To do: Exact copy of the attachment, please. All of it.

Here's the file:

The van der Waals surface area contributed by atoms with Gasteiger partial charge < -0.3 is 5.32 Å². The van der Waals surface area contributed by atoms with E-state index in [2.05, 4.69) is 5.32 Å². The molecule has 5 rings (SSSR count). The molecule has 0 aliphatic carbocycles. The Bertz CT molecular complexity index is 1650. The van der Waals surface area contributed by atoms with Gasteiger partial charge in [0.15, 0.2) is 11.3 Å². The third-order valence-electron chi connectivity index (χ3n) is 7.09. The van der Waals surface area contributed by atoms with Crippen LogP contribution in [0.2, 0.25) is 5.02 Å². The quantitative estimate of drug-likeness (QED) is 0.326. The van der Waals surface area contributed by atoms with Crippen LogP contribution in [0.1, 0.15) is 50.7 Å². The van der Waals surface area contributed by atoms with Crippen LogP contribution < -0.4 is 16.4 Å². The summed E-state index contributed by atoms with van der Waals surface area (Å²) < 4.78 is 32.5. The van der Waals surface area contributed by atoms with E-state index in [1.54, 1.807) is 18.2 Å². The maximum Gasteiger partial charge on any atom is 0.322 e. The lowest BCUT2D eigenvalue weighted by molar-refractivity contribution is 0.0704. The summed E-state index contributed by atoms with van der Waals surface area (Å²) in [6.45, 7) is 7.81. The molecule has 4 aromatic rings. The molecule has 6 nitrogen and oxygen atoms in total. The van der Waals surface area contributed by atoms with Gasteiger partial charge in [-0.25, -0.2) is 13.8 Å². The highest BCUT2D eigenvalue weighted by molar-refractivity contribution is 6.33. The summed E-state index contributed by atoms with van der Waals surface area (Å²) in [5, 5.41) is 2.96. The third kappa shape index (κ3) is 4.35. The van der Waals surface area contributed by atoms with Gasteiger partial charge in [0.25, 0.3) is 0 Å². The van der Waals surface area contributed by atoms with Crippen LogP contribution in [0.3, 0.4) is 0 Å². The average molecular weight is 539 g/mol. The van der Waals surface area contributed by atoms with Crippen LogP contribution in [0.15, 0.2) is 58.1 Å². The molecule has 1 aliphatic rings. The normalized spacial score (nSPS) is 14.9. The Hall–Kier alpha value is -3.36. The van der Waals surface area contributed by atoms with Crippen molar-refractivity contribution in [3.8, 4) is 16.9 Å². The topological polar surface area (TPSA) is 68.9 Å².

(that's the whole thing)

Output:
The van der Waals surface area contributed by atoms with Gasteiger partial charge < -0.3 is 5.32 Å². The van der Waals surface area contributed by atoms with E-state index in [2.05, 4.69) is 5.32 Å². The molecule has 5 rings (SSSR count). The molecule has 0 aliphatic carbocycles. The Bertz CT molecular complexity index is 1650. The van der Waals surface area contributed by atoms with Gasteiger partial charge in [0.15, 0.2) is 11.3 Å². The third-order valence-electron chi connectivity index (χ3n) is 7.09. The van der Waals surface area contributed by atoms with Crippen LogP contribution in [0.2, 0.25) is 5.02 Å². The quantitative estimate of drug-likeness (QED) is 0.326. The van der Waals surface area contributed by atoms with Crippen LogP contribution in [0.1, 0.15) is 50.7 Å². The van der Waals surface area contributed by atoms with Crippen LogP contribution < -0.4 is 16.4 Å². The summed E-state index contributed by atoms with van der Waals surface area (Å²) < 4.78 is 32.5. The van der Waals surface area contributed by atoms with E-state index in [1.54, 1.807) is 18.2 Å². The maximum Gasteiger partial charge on any atom is 0.322 e. The lowest BCUT2D eigenvalue weighted by molar-refractivity contribution is 0.0704. The summed E-state index contributed by atoms with van der Waals surface area (Å²) in [6.45, 7) is 7.81. The molecule has 4 aromatic rings. The molecule has 6 nitrogen and oxygen atoms in total. The van der Waals surface area contributed by atoms with Gasteiger partial charge in [-0.25, -0.2) is 13.8 Å². The highest BCUT2D eigenvalue weighted by molar-refractivity contribution is 6.33. The summed E-state index contributed by atoms with van der Waals surface area (Å²) in [5, 5.41) is 2.96. The third kappa shape index (κ3) is 4.35. The van der Waals surface area contributed by atoms with Gasteiger partial charge in [0.25, 0.3) is 0 Å². The van der Waals surface area contributed by atoms with Crippen LogP contribution in [0.3, 0.4) is 0 Å². The average molecular weight is 539 g/mol. The van der Waals surface area contributed by atoms with Crippen LogP contribution in [0.15, 0.2) is 58.1 Å². The molecule has 1 aliphatic rings. The normalized spacial score (nSPS) is 14.9. The Hall–Kier alpha value is -3.36. The van der Waals surface area contributed by atoms with Crippen molar-refractivity contribution in [3.8, 4) is 16.9 Å². The topological polar surface area (TPSA) is 68.9 Å².